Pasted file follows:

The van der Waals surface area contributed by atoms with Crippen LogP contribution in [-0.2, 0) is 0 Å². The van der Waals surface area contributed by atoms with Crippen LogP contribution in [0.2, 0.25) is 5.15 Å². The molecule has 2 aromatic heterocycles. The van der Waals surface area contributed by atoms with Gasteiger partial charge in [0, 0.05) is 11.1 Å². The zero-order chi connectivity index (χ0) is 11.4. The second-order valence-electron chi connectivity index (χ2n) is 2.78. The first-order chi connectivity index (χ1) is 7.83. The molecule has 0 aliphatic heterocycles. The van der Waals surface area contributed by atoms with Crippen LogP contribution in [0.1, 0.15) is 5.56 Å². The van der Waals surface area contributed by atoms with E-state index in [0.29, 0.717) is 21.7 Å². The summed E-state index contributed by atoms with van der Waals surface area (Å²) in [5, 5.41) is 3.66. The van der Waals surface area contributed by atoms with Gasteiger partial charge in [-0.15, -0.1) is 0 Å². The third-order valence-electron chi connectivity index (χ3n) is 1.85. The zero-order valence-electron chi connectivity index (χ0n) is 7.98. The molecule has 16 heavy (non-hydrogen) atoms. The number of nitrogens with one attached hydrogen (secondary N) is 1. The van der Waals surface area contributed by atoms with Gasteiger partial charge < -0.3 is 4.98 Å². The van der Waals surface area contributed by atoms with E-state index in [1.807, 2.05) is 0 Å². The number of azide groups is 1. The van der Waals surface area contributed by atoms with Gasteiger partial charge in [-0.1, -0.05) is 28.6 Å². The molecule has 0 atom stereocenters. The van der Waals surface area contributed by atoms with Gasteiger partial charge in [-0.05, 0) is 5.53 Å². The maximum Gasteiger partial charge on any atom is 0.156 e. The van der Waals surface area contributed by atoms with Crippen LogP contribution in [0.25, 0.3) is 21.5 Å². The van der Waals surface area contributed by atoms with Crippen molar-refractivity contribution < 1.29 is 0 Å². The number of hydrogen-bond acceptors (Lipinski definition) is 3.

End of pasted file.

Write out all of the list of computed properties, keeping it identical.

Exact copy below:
The van der Waals surface area contributed by atoms with Crippen LogP contribution in [-0.2, 0) is 0 Å². The van der Waals surface area contributed by atoms with Crippen LogP contribution in [0.2, 0.25) is 5.15 Å². The molecule has 2 aromatic heterocycles. The van der Waals surface area contributed by atoms with Gasteiger partial charge in [0, 0.05) is 11.1 Å². The zero-order chi connectivity index (χ0) is 11.4. The second-order valence-electron chi connectivity index (χ2n) is 2.78. The first-order chi connectivity index (χ1) is 7.83. The molecule has 0 aliphatic heterocycles. The van der Waals surface area contributed by atoms with Crippen LogP contribution in [0.1, 0.15) is 5.56 Å². The van der Waals surface area contributed by atoms with E-state index in [0.29, 0.717) is 21.7 Å². The summed E-state index contributed by atoms with van der Waals surface area (Å²) in [5, 5.41) is 3.66. The van der Waals surface area contributed by atoms with Gasteiger partial charge in [-0.15, -0.1) is 0 Å². The third-order valence-electron chi connectivity index (χ3n) is 1.85. The zero-order valence-electron chi connectivity index (χ0n) is 7.98. The molecule has 16 heavy (non-hydrogen) atoms. The number of nitrogens with one attached hydrogen (secondary N) is 1. The van der Waals surface area contributed by atoms with Gasteiger partial charge < -0.3 is 4.98 Å². The van der Waals surface area contributed by atoms with E-state index in [1.807, 2.05) is 0 Å². The number of azide groups is 1. The van der Waals surface area contributed by atoms with Gasteiger partial charge in [-0.1, -0.05) is 28.6 Å². The molecule has 0 atom stereocenters. The van der Waals surface area contributed by atoms with Gasteiger partial charge in [-0.05, 0) is 5.53 Å². The maximum Gasteiger partial charge on any atom is 0.156 e. The van der Waals surface area contributed by atoms with Crippen LogP contribution in [0.25, 0.3) is 21.5 Å². The van der Waals surface area contributed by atoms with Crippen molar-refractivity contribution < 1.29 is 0 Å². The number of hydrogen-bond acceptors (Lipinski definition) is 3.